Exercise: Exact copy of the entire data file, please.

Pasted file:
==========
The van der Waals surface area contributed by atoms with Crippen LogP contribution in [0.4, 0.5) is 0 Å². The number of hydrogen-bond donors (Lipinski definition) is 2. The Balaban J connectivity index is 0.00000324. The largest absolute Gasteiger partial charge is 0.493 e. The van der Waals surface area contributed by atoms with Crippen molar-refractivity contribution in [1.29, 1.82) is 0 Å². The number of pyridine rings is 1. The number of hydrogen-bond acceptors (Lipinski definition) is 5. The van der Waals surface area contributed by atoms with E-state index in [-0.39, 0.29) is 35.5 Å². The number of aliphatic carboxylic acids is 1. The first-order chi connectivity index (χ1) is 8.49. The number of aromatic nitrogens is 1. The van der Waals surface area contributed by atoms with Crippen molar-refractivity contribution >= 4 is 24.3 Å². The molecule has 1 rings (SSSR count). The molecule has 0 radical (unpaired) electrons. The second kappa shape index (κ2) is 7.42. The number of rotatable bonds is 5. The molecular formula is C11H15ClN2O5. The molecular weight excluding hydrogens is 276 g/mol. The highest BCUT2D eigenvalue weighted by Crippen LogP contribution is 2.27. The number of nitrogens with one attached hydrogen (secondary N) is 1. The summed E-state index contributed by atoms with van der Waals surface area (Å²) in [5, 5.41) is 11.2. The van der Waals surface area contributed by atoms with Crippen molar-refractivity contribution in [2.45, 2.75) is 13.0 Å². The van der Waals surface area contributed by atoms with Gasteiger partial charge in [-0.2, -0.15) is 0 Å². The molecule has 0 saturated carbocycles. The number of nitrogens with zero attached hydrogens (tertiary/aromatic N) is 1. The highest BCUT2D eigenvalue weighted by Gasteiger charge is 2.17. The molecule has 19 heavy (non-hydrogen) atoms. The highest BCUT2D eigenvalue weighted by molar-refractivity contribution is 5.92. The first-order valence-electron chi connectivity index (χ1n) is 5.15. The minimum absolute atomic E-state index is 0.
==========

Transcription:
The van der Waals surface area contributed by atoms with Crippen LogP contribution in [0.4, 0.5) is 0 Å². The number of hydrogen-bond donors (Lipinski definition) is 2. The Balaban J connectivity index is 0.00000324. The largest absolute Gasteiger partial charge is 0.493 e. The van der Waals surface area contributed by atoms with Crippen molar-refractivity contribution in [1.29, 1.82) is 0 Å². The number of pyridine rings is 1. The number of hydrogen-bond acceptors (Lipinski definition) is 5. The van der Waals surface area contributed by atoms with E-state index in [-0.39, 0.29) is 35.5 Å². The number of aliphatic carboxylic acids is 1. The first-order chi connectivity index (χ1) is 8.49. The number of aromatic nitrogens is 1. The van der Waals surface area contributed by atoms with Crippen molar-refractivity contribution >= 4 is 24.3 Å². The molecule has 1 rings (SSSR count). The molecule has 0 radical (unpaired) electrons. The second kappa shape index (κ2) is 7.42. The number of rotatable bonds is 5. The molecular formula is C11H15ClN2O5. The molecular weight excluding hydrogens is 276 g/mol. The highest BCUT2D eigenvalue weighted by Crippen LogP contribution is 2.27. The number of nitrogens with one attached hydrogen (secondary N) is 1. The summed E-state index contributed by atoms with van der Waals surface area (Å²) in [5, 5.41) is 11.2. The van der Waals surface area contributed by atoms with Crippen molar-refractivity contribution in [2.45, 2.75) is 13.0 Å². The van der Waals surface area contributed by atoms with Gasteiger partial charge in [-0.2, -0.15) is 0 Å². The molecule has 0 saturated carbocycles. The number of nitrogens with zero attached hydrogens (tertiary/aromatic N) is 1. The highest BCUT2D eigenvalue weighted by Gasteiger charge is 2.17. The molecule has 19 heavy (non-hydrogen) atoms. The highest BCUT2D eigenvalue weighted by molar-refractivity contribution is 5.92. The first-order valence-electron chi connectivity index (χ1n) is 5.15. The minimum absolute atomic E-state index is 0.